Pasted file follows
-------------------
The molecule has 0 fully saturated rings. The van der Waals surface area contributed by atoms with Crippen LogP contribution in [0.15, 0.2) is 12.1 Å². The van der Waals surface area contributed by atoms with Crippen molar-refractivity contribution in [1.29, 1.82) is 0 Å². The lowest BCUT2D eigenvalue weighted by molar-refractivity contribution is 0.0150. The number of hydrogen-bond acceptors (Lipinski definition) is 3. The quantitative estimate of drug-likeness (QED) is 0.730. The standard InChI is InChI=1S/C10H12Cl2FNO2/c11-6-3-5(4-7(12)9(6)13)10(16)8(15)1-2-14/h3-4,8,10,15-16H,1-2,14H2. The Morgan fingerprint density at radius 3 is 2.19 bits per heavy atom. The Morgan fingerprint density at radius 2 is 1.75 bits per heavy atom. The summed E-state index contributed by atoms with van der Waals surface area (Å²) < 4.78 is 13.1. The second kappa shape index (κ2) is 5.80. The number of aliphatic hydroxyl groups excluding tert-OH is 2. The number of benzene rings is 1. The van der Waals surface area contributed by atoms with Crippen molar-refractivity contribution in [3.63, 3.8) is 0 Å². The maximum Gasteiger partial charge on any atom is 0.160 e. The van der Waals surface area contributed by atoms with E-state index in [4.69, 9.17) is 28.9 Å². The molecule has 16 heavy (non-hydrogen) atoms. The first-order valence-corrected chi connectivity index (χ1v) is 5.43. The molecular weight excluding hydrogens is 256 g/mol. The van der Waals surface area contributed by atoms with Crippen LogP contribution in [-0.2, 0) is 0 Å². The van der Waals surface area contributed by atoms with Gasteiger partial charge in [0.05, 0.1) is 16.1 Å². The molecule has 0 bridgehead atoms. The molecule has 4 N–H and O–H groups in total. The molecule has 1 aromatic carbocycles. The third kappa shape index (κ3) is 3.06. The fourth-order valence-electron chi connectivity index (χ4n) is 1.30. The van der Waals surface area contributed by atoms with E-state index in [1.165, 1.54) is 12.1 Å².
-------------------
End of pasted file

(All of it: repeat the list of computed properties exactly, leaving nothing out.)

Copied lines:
The molecule has 0 fully saturated rings. The van der Waals surface area contributed by atoms with Crippen LogP contribution in [0.15, 0.2) is 12.1 Å². The van der Waals surface area contributed by atoms with Crippen molar-refractivity contribution in [1.29, 1.82) is 0 Å². The lowest BCUT2D eigenvalue weighted by molar-refractivity contribution is 0.0150. The number of hydrogen-bond acceptors (Lipinski definition) is 3. The quantitative estimate of drug-likeness (QED) is 0.730. The standard InChI is InChI=1S/C10H12Cl2FNO2/c11-6-3-5(4-7(12)9(6)13)10(16)8(15)1-2-14/h3-4,8,10,15-16H,1-2,14H2. The Morgan fingerprint density at radius 3 is 2.19 bits per heavy atom. The Morgan fingerprint density at radius 2 is 1.75 bits per heavy atom. The summed E-state index contributed by atoms with van der Waals surface area (Å²) < 4.78 is 13.1. The second kappa shape index (κ2) is 5.80. The number of aliphatic hydroxyl groups excluding tert-OH is 2. The number of benzene rings is 1. The van der Waals surface area contributed by atoms with Crippen molar-refractivity contribution in [3.63, 3.8) is 0 Å². The maximum Gasteiger partial charge on any atom is 0.160 e. The van der Waals surface area contributed by atoms with E-state index in [4.69, 9.17) is 28.9 Å². The molecule has 16 heavy (non-hydrogen) atoms. The first-order valence-corrected chi connectivity index (χ1v) is 5.43. The molecular weight excluding hydrogens is 256 g/mol. The van der Waals surface area contributed by atoms with Crippen LogP contribution in [-0.2, 0) is 0 Å². The van der Waals surface area contributed by atoms with Gasteiger partial charge in [0.05, 0.1) is 16.1 Å². The molecule has 0 bridgehead atoms. The molecule has 4 N–H and O–H groups in total. The molecule has 1 aromatic carbocycles. The third kappa shape index (κ3) is 3.06. The fourth-order valence-electron chi connectivity index (χ4n) is 1.30. The van der Waals surface area contributed by atoms with E-state index in [1.165, 1.54) is 12.1 Å².